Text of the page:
Last month, I wrote about the Affordable Homes Now ballot measure backed by Mayor Breed and led by HAC and a coalition of pro-housing, labor, and environmental organizations that will make it faster and easier to build new homes in San Francisco that are affordable to low and middle-income San Franciscans and teachers.
Now Supervisors Connie Chan and Aaron Peskin are seeking to place an anti-housing initiative on the November ballot that’s disguised as legislation they claim will speed up the production of mixed-use and affordable homes.
On the surface, the Chan/Peskin proposal appears strikingly similar to Affordable Homes Now. Both proposals would streamline city approval for three kinds of qualifying projects — 100 percent affordable housing, teacher housing, and mixed-use projects.
Both proposals require that labor be paid a prevailing wage.
And both involve a 15 percent increase for qualifying projects. However, there’s a key difference: the base that 15 percent gets applied to.
Here’s how that breaks down and what it means for home builders. Let’s say a developer wants to build a 100-unit project. Currently, San Francisco requires that 21.5 percent of homes in larger projects are designated affordable so the 100-unit project would need to include 22 homes that are below market rate.
The Affordable Homes Now measure would require a project to meet the 21.5 percent figure, plus 15 percent of the bonus affordable units. For example, to qualify, that 100 unit-project would now have to build 25 BMR homes.
The Chan/Peskin proposal, however, further increases the overall affordability requirement by 15 percent so instead of 21.5 percent it would be 36.5 percent. That means the 100-unit project would be required to designate 37 BMR homes.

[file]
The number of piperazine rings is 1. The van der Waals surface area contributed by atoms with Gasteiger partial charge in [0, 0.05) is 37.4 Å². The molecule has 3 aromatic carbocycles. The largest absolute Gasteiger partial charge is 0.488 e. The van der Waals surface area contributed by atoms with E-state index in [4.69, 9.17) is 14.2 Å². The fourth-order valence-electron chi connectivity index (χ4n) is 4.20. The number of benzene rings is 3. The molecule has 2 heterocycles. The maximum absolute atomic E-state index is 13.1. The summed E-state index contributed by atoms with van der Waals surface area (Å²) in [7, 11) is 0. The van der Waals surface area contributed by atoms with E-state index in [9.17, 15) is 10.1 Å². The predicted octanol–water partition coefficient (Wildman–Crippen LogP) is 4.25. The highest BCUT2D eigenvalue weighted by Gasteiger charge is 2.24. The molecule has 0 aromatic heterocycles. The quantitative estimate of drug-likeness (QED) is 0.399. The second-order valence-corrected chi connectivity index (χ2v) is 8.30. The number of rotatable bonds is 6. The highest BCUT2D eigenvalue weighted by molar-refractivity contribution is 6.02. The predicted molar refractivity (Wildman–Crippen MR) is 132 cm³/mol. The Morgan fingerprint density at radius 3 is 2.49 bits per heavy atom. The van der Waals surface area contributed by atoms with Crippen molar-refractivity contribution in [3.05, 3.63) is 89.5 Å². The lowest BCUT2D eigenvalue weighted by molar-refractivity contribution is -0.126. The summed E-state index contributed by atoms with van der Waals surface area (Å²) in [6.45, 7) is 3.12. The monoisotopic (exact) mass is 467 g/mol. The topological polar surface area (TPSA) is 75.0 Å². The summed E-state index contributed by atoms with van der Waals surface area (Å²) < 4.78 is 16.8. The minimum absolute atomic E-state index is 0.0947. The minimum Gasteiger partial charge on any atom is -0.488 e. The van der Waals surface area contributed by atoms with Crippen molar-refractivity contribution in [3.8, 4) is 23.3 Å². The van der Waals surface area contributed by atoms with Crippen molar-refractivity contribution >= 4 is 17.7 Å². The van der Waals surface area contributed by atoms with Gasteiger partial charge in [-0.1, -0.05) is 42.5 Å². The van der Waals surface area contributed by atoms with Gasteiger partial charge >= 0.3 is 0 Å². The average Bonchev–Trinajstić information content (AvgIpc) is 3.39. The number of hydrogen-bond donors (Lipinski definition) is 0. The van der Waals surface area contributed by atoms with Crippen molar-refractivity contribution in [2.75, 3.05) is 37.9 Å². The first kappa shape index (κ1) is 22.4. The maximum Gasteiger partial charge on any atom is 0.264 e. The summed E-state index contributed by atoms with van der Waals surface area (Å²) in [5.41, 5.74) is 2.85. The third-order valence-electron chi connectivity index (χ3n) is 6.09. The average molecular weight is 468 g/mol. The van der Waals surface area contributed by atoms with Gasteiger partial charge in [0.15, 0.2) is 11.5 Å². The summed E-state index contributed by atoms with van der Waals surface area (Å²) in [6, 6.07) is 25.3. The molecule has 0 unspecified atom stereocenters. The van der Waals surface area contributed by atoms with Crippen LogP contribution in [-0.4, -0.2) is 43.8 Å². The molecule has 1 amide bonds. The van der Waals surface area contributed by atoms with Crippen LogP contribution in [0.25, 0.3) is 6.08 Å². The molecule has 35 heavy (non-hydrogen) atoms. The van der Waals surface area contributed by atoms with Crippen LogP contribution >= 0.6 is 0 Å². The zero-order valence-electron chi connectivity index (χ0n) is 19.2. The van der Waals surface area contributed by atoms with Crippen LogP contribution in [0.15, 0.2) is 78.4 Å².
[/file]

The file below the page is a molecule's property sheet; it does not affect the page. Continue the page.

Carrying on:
On the surface, the Chan/Peskin measure appears to be the measure that more effectively addresses San Francisco’s shortage of affordable homes. Even in San Francisco, everyone can agree that 37 affordable homes are better than 25.
However, for new homes to be built in the first place, they must be financially feasible for the homebuilders.
The additional 15 percent of affordable housing that Chan/Peskin require, won’t result in more affordable homes being built because requiring every multi-use project to designate 36.5 percent of homes BMR is largely unattainable for homebuilders.
What’s the point of pushing for an affordability requirement that won’t actually lead to more affordable homes?
What the Chan/Peskin proposal actually is, is an anti-housing measure intended to confuse and distract voters.
It’s no mistake that the provisions in their initiative are so similar to Affordable Homes Now.
Having already blocked Mayor Breed’s past attempts to streamline the production of affordable housing three times, the Chan/Peskin initiative is yet another mark on an ever-growing list of anti-housing decisions by the Board of Supervisors that have undeniably contributed to San Francisco’s severe housing shortage, widespread housing insecurity, and rampant homelessness.
When the November ballots are released, if you want to help make San Francisco more affordable, vote for the real pro-housing measure: Affordable Homes Now.
Led by a coalition of labor and housing advocates, including:
- The Nor Cal Carpenters Union
- Housing Action Coalition
- Habitat for Humanity
- Greenbelt Alliance
- YIMBY Action
- Grow SF
And backed by Mayor Breed, Senator Scott Wiener, and Supervisor Matt Dorsey, Affordable Homes Now is a far more realistic housing solution that will actually result in affordable homes for teachers, nurses, firefighters, and the San Franciscan residents who need them.